Don't Let Shyness Spoil Your Holidays
Experts offer tips to overcome shyness, especially during the holiday season.
Conditioning for the Holidays continued...
But don't avoid all social gatherings. "Each time you go to a party and
confront the fear, it gets easier," says Ross, who is director and CEO of
the Ross Center for Anxiety and Related Disorders in Washington, D.C. "It's
like building a muscle."
Carducci says many people fear making small talk, yet it's the starting
point of all relationships. Do your homework before the party. "Read the
newspaper; be able to talk about current events or sports or movies. Then
practice by discussing these things with your family or with people in your
A part of your homework is what he calls "social reconnaissance."
Know who will be at the party and what their interests are. If it's a charity
bazaar, learn something about the vendors so you can make a constructive remark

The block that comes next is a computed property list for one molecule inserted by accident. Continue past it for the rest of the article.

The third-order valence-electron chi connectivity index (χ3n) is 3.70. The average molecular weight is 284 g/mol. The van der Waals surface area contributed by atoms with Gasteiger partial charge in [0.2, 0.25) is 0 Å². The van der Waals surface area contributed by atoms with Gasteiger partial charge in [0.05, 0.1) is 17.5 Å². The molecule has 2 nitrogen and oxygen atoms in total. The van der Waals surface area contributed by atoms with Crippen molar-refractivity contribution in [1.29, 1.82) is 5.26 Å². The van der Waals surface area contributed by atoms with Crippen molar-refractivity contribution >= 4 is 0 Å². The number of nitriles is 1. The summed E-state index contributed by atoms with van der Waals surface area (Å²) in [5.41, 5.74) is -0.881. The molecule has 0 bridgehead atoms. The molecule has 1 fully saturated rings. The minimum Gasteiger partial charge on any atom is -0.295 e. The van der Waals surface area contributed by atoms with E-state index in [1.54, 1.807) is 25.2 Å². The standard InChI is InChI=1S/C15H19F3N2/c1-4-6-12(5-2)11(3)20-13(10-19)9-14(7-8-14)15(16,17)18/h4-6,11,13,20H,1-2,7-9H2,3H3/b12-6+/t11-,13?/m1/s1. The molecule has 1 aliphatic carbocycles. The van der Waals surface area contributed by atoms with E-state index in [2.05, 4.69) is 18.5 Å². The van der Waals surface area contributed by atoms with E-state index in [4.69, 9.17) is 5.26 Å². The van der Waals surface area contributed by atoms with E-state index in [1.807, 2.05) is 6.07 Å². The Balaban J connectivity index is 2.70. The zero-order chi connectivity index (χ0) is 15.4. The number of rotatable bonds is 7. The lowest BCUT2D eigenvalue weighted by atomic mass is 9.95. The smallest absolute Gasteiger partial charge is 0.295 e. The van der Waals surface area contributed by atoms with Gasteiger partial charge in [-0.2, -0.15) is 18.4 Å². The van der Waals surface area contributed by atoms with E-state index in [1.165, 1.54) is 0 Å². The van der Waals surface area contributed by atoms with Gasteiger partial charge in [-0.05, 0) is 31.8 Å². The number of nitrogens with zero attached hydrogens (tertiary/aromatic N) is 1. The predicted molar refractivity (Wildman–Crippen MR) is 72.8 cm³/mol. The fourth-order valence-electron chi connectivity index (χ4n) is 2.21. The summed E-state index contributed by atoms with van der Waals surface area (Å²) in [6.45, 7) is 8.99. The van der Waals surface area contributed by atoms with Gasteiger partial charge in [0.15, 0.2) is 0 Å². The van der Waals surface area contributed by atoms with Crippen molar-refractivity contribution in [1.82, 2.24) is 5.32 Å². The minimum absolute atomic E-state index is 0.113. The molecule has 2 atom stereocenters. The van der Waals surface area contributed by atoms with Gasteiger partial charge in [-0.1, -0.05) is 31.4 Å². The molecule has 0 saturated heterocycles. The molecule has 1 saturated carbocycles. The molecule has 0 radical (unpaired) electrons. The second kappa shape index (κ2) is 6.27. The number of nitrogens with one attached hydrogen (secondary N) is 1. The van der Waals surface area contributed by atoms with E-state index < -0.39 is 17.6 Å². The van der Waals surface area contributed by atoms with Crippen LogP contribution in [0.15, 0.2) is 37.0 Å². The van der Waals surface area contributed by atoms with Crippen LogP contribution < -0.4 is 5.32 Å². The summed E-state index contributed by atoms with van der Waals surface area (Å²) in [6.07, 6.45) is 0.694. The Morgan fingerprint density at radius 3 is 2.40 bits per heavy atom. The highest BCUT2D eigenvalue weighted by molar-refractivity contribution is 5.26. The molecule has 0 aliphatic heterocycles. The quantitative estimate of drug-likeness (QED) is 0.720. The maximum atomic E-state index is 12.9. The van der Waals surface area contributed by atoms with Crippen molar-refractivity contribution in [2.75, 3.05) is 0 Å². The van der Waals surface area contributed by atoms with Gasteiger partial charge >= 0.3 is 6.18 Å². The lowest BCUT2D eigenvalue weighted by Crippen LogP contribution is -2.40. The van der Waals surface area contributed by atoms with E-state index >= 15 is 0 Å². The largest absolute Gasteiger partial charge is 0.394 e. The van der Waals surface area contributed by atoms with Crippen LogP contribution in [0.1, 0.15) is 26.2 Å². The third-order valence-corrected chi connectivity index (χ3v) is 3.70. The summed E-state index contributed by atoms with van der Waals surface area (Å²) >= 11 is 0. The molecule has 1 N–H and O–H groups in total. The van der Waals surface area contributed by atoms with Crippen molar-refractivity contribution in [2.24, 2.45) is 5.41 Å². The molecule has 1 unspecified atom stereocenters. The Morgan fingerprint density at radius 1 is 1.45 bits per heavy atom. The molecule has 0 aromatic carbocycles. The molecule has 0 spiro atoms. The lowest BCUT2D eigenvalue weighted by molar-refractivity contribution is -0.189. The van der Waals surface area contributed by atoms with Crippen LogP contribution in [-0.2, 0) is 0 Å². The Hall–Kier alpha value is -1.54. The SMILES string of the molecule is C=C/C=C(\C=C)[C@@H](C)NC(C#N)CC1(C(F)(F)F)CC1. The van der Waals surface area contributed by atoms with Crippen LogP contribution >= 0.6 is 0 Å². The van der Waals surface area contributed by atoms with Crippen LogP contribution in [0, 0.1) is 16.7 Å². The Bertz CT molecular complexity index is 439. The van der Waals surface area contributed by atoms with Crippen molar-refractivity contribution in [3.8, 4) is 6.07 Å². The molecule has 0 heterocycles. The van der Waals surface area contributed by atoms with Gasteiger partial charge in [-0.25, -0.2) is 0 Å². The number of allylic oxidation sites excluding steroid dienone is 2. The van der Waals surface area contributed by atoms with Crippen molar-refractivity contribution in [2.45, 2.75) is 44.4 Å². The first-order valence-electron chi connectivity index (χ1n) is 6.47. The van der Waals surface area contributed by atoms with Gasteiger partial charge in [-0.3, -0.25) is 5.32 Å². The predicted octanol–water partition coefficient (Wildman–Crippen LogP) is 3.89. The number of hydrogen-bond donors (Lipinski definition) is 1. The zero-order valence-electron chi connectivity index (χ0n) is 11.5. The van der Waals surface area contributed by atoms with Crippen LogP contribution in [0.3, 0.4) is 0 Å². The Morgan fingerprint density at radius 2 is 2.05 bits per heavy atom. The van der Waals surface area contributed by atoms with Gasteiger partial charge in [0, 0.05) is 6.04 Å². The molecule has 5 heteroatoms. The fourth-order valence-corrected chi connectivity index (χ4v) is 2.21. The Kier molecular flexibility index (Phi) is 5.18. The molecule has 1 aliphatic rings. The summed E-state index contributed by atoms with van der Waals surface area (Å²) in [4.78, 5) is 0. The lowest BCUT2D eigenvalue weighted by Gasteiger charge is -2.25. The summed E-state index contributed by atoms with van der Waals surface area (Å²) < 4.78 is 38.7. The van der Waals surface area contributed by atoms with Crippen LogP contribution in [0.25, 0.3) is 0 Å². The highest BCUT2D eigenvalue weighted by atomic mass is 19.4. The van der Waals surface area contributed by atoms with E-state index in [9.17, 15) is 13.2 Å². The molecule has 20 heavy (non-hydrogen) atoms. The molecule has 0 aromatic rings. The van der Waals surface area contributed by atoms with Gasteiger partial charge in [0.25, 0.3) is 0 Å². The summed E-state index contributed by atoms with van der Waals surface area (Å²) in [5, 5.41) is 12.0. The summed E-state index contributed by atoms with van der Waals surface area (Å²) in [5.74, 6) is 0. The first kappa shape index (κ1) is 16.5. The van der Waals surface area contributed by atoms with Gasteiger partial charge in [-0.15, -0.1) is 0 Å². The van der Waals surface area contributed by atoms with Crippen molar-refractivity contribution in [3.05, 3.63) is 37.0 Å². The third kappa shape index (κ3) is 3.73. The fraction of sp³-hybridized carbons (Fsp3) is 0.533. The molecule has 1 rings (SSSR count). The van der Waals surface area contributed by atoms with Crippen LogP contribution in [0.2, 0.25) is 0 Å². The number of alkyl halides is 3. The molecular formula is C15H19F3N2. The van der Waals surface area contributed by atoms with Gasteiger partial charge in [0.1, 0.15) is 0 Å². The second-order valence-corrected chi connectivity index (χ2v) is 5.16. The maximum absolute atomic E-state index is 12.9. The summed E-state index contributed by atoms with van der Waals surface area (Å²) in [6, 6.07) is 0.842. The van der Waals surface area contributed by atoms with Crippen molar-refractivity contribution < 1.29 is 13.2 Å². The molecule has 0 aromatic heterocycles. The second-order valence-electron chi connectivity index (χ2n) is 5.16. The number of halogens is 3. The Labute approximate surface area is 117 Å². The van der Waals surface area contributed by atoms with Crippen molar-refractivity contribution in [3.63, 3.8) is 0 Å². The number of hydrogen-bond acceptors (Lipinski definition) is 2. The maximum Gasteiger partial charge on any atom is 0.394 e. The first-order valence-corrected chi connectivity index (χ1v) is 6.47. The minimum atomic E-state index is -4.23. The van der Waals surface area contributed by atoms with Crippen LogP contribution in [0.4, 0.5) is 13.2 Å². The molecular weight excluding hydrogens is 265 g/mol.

to a stranger at the wine-and-cheese table.
One other thing: become a volunteer, if you're not one already, Carducci
tells WebMD. "There are plenty of opportunities to volunteer at the
holidays, and it's something you should do year-round. I believe that the
solution to shyness is in the heart. The more one focuses on others, the less
focus there is on one's self. Another benefit is that wherever you volunteer --
at the animal shelter or kids' club -- it's something you can talk about at
Tips for Making Small Talk
Carducci, author of The Pocket Guide to Making Successful Small Talk:
How to Talk to Anyone Anytime Anywhere About Anything, says there are
rules of engagement and a structure for making small talk. The Shyness Research
Institute web site offers five steps for being a successful schmoozer:
Step 1. Setting Talk: Getting Started. Make a comment about
the weather or your environment, such as, "Boy, this line is long," or
"How do you know the host?" You don't have to be witty or brilliant.
The purpose is to show a willingness to communicate.
Step 2. The Personal Introduction: who you are, what you
do. Anticipate being asked what you do for a living. Instead of a
terse response, such as "I work at the mall," a more fruitful response
would be, "I work at the mall selling cell phones, and you would not
believe the reasons people give me for wanting a cell phone." This will
invite the other person to engage.